ALL ACROSS AMERICA, FARMERS MARKETS are flourishing. The number of markets has grown to more than 5,300 from 1,755 since the USDA began tracking them in 1994. Total annual sales are estimated at more than $1 billion.
Now there’s a weekly farmers market near the White House, with fresh produce, pasture-raised meats, cut flowers and preserves. To promote parenting, the U.S. government—on Fatherhood.gov—is proposing a trip to the farmers market with your child as a “small way” to build a better relationship.
Locally grown fruits and vegetables—including the tomatoes, peppers, corn and berries now in the foothills’ markets—typically are healthier and better tasting. But they also do not need to be shipped, which “contributes to reducing carbon emissions,” as the website points out. The markets also provide an opportunity for people to gather and connect.
“Before there was Twitter, before there was Facebook, even before there was the Internet, there was already a social community in the simplest form. It is the farmers market,” writes John Lawless in Suite101.com, an online magazine.
The markets in the foothills provide picturesque gathering spots—ranging from the Nevada City Farmers Market in the city’s quaint historic district to the Foothill Farmers Market, which holds a weekly market on the shore of Lake Tahoe, among other locations.
This year, the Nevada County Growers Market relocated from the county fairgrounds to the historic North Star House in Grass Valley. The remarkable stone house, built in 1906, sits on a knoll on the famous gold mine’s property. It was designed by architect Julia Morgan, who designed Hearst Castle.
The fresh, locally grown food at the foothills’ markets remains the main attraction, however. The towns are ideally situated to deliver: The food often is grown on hillsides just a few miles away.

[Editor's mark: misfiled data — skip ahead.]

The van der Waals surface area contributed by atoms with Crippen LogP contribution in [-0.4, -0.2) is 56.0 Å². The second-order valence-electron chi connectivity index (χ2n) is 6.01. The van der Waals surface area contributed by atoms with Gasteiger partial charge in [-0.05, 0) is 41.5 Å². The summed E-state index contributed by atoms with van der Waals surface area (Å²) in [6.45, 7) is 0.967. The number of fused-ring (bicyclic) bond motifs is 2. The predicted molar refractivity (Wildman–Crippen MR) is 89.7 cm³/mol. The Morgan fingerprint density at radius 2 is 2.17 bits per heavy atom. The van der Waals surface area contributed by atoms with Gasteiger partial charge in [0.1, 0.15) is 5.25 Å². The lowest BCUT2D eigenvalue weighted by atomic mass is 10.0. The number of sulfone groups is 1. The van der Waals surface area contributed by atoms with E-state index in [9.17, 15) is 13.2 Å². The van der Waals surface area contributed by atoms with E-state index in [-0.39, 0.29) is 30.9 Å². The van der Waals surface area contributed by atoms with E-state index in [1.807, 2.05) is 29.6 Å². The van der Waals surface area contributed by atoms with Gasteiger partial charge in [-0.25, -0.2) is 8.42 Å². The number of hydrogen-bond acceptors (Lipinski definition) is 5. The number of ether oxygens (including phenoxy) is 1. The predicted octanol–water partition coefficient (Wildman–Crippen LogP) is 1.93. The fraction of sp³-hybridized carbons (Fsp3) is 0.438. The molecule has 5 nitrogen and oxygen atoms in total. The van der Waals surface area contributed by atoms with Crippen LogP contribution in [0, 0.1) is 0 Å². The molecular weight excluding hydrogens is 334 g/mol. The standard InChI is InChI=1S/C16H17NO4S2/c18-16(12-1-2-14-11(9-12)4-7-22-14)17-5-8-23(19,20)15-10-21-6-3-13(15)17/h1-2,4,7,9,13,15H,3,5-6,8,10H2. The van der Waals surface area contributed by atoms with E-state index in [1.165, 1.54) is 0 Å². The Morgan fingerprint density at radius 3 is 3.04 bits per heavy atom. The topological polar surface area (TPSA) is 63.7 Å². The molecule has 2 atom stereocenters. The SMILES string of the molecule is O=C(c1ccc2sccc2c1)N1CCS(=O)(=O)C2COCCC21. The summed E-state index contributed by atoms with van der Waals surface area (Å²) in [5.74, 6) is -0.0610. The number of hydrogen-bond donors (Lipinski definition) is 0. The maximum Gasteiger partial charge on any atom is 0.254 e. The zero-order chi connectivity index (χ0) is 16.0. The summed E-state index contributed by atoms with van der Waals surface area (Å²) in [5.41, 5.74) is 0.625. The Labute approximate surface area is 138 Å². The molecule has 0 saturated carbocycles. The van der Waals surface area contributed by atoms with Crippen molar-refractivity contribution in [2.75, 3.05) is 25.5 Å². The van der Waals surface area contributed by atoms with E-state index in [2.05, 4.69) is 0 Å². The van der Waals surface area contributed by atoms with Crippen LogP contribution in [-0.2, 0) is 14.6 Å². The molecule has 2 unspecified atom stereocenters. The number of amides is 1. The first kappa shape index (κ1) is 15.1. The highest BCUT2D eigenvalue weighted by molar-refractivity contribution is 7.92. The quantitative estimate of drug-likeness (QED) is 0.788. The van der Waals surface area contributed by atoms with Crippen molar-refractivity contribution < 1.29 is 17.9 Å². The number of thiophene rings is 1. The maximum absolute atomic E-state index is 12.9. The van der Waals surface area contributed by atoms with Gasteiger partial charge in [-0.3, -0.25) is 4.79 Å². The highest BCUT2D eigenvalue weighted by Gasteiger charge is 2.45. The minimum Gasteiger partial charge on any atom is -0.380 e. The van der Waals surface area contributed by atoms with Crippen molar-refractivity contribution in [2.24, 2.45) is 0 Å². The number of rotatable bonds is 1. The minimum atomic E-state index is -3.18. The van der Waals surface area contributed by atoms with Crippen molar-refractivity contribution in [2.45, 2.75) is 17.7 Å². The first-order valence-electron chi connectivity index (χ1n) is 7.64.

“The diversity of our local communities and many microclimates make for great eating year-round,” according to the University of California Cooperative Extension for Placer-Nevada Counties.
“The same microclimates have also made the region known for its signature crops: hoshigaki (dried persimmons), Mandarins and Meyer lemons.”
The markets are no longer just a warm-weather staple. The Foothill Farmers Market now operates two year-round markets: in historic Old Town Auburn and at the Whole Foods Market at the Fountains in Roseville.
“If the farms can be sustainable, the agricultural landscape would not be eaten up and more people could eat nutritious, locally grown food,” says Joanne Neft, co-author of the Placer County Real Food Cookbook.
Foothill Farmers Market
Auburn Old Town Courthouse parking lot, Saturdays, 8 a.m.-noon
Roseville Whole Foods Market at The Fountains, Galleria Blvd. and East Roseville Parkway, Tuesdays, 8:30 a.m.-1 p.m.
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